Carly Ries (18:30):

A follow up to that question. If people don't know a lot about the accounting side of their business and they do outsource and they found a good person, what we were saying earlier, sometimes people just because a standup person, that doesn't always mean the person you've hired is. Are there any red flags to look for? What can people look for if they don't even know much? Is my question making sense?

Nolan Bradbury (18:58):

Hundred percent. How do you actually know that this person is trustworthy?

Carly Ries (19:03):

How do you know they're not messing up because you don't know what you're looking for?

Nolan Bradbury (19:08):

That is a great question. I'll be honest with you, it's really hard. Because the way you do that is you kind of have to check their work. And if you're an expert in that area, it's hard to know if what they're telling you is a hundred percent accurate. What I would say is, with any professional you hire, it's still important that you recognize your obligation and role in that relationship. It's still, ultimately anything that happens is still your choice. You need to be the one who says yes to a significant decision. And if you're going to say yes, you need to make sure you understand it. So if your accountant or your lawyer is telling you, you should do this, do a little bit of research, ask them to explain it to you in a way that you at least understand it. If they can't, why is that? Is it because maybe it's not a hundred percent right? Is it because maybe the communication isn't that great? What is it that's causing you to not fully buy in?

(20:07):

Trusting your gut is dangerous, but there are times when it's really important to listen to it. It shouldn't be the sole thing that makes a decision in my opinion. But you shouldn't also completely ignore it. If part of you is going like, "this doesn't feel right" maybe it's because it isn't right. Maybe you should get another opinion on it. If you go to the doctor and he's like, you should have surgery, you probably want to see another doctor and make sure that the surgery is actually required before you just say, okay, great. Do the little bit of research on your own. Even though you're not an expert in it, maybe you find some questions that are worth asking so you can sort of get a better sense of how confident this person is and what they're telling you to do.

(20:45):

Again, and I can't stress this, it is your records. At the end of the day, they are just the gatekeeper of them. They hold them in their possession, but everything is yours. The IRS comes knocking, they're going to come talking to you. If the law comes knocking, they're still going to come knocking for you. Even though you have these people in place to help you, it's not them. It's you at the end of the day. So make sure you're comfortable with whatever it is that you're being asked or told to do.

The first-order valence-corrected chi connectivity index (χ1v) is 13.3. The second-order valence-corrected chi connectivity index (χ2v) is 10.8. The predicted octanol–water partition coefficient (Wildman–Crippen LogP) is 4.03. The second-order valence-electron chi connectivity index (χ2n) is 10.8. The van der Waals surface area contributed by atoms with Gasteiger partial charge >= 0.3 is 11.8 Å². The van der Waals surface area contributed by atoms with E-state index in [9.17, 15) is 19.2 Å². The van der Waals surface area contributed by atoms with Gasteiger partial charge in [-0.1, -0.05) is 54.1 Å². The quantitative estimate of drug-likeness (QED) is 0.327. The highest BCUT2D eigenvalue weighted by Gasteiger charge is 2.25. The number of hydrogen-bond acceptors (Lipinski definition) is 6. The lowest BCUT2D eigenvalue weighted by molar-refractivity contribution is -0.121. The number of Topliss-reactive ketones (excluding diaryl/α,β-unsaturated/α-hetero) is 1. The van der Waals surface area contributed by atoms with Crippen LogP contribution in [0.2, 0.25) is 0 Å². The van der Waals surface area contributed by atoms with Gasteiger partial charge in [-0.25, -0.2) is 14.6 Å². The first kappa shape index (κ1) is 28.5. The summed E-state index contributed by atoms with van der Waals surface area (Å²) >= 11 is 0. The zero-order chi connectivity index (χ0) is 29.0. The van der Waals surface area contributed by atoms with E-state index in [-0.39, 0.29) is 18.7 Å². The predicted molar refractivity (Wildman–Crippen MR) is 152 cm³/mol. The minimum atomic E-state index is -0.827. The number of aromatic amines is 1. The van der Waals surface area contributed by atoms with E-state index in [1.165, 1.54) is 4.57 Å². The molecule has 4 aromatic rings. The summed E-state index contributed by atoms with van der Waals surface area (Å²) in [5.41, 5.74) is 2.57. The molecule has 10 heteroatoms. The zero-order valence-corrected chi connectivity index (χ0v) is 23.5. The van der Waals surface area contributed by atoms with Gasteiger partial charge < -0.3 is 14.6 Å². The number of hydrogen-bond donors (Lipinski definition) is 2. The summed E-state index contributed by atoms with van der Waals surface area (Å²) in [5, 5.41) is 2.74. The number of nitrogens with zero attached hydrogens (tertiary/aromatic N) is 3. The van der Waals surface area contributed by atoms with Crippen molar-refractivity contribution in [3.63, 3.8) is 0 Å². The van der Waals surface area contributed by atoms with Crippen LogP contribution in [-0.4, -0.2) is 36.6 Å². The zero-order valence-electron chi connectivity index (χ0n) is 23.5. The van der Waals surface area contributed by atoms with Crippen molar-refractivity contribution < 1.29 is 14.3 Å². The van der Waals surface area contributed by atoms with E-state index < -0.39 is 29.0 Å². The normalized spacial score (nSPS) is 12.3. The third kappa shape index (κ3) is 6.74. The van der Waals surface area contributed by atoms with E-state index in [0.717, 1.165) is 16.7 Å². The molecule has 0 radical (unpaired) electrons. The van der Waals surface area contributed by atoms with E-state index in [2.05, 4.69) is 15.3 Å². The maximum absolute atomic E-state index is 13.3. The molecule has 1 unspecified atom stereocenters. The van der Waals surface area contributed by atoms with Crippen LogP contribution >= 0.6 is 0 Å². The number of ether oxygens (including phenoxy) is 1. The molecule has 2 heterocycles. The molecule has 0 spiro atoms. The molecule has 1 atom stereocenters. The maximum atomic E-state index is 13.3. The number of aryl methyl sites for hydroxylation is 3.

Joe Rando (21:09):

I have a question. So I haven't done cash accounting. I don't remember how long it's been. Everything I've done has been accrual, but if you're doing cash accounting now, if you turn around and look and say, well, I did a hundred thousand dollars in revenues and my expenses were $70,000, and my account and is telling me that I don't owe any taxes. I'm saying, well, it looks like to me when I look at my dumb numbers here that I've got $30,000 in profit. Is that something that would at least make you ask questions to say, why do I not have any taxes due? Does that do anything? With accrual accounting, it tells you nothing.

Nolan Bradbury (21:47):

Yeah. I think I understand your question correctly, and let me know if I'm not answering this right. I think that's a great example of where it can still be right but you have every right to understand why. What I would say is if you get a tax return, you're like, well, I had $30,000 in profit. In your scenario, why don't I owe anything? It's probably good to ask them. Can you explain to me how I was able to get my taxable income down or I didn't end up owning anything. Again, this is where it's really important that if you've picked a good accountant who was in sync with you, they should be able to communicate in a way that works for you and that they should be able to explain to you, well, look, yes, your profit was 30,000, but then there were other deductions that we were able to take that ultimately reduced your taxable income down to a point that you didn't end up owing anything on. But, it's good to know that, and it's good to understand that because that plays into other decisions you may have in your life. I think that's a great case in point of, it's not wrong necessarily just because you don't understand it, but it's also if you don't understand it, it's a good opportunity to learn more about it and get better information to make sure you are comfortable with it.

Carly Ries (22:51):

Speaking of all this education and everything, do you have any tools, resources, processes, or anything you'd recommend for people going in alone in business? I know we talked about QuickBooks, good old Excel spreadsheets if you're just getting started, but even educational resources or anything for people just trying to better educate and put their best foot forward for starting out.

Nolan Bradbury (23:19):

To reiterate, I think one of the questions I get a lot is, should I choose QuickBooks online or some other company? Xero? There are a lot of them out there. What I always try to tell people is accounting isn't necessarily a place you need to try to reinvent or be creative in. Pick something that's kind of tried and true. Now, that's not a knock on Xero or any of the other companies that exist out there. They're great and they work for some people better than QuickBooks Online. But QuickBooks online, if you need someone to help you with it, you can find hundreds of thousands accountants across the country that will be able to step in and help you if you pick a lesser known one. You have a smaller population to pick from in terms of people that can step in and support you.